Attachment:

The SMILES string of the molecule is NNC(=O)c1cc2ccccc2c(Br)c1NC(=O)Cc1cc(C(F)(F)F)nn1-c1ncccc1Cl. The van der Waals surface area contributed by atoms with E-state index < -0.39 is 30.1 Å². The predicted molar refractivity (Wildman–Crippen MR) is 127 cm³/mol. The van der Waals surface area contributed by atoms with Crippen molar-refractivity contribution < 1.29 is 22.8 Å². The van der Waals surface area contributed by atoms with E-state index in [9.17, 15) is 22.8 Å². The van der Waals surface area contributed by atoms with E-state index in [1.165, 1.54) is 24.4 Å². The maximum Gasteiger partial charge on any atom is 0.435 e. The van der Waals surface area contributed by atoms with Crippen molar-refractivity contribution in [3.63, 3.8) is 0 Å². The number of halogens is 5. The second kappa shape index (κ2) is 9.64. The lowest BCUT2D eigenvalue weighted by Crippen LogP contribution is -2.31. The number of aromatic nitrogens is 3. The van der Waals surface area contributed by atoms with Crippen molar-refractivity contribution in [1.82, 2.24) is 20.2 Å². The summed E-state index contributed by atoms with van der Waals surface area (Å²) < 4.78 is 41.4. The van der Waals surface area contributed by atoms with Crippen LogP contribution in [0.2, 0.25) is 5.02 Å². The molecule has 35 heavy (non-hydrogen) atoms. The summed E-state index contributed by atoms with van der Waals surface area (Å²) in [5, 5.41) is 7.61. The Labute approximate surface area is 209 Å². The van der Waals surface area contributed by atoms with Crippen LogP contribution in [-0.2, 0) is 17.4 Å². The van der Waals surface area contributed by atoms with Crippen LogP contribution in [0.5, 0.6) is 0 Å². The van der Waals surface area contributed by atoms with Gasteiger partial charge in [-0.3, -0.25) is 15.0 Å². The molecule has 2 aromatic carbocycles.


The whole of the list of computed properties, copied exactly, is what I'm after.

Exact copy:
The SMILES string of the molecule is NNC(=O)c1cc2ccccc2c(Br)c1NC(=O)Cc1cc(C(F)(F)F)nn1-c1ncccc1Cl. The van der Waals surface area contributed by atoms with E-state index < -0.39 is 30.1 Å². The predicted molar refractivity (Wildman–Crippen MR) is 127 cm³/mol. The van der Waals surface area contributed by atoms with Crippen molar-refractivity contribution < 1.29 is 22.8 Å². The van der Waals surface area contributed by atoms with E-state index in [9.17, 15) is 22.8 Å². The van der Waals surface area contributed by atoms with E-state index in [1.165, 1.54) is 24.4 Å². The maximum Gasteiger partial charge on any atom is 0.435 e. The van der Waals surface area contributed by atoms with Crippen molar-refractivity contribution in [3.63, 3.8) is 0 Å². The number of halogens is 5. The second kappa shape index (κ2) is 9.64. The lowest BCUT2D eigenvalue weighted by Crippen LogP contribution is -2.31. The number of aromatic nitrogens is 3. The van der Waals surface area contributed by atoms with Crippen molar-refractivity contribution in [1.82, 2.24) is 20.2 Å². The summed E-state index contributed by atoms with van der Waals surface area (Å²) < 4.78 is 41.4. The van der Waals surface area contributed by atoms with Crippen LogP contribution in [0.2, 0.25) is 5.02 Å². The molecule has 35 heavy (non-hydrogen) atoms. The summed E-state index contributed by atoms with van der Waals surface area (Å²) in [5, 5.41) is 7.61. The Labute approximate surface area is 209 Å². The van der Waals surface area contributed by atoms with Crippen LogP contribution in [-0.2, 0) is 17.4 Å². The van der Waals surface area contributed by atoms with Crippen LogP contribution in [0.5, 0.6) is 0 Å². The van der Waals surface area contributed by atoms with Gasteiger partial charge in [-0.3, -0.25) is 15.0 Å². The molecule has 2 aromatic carbocycles.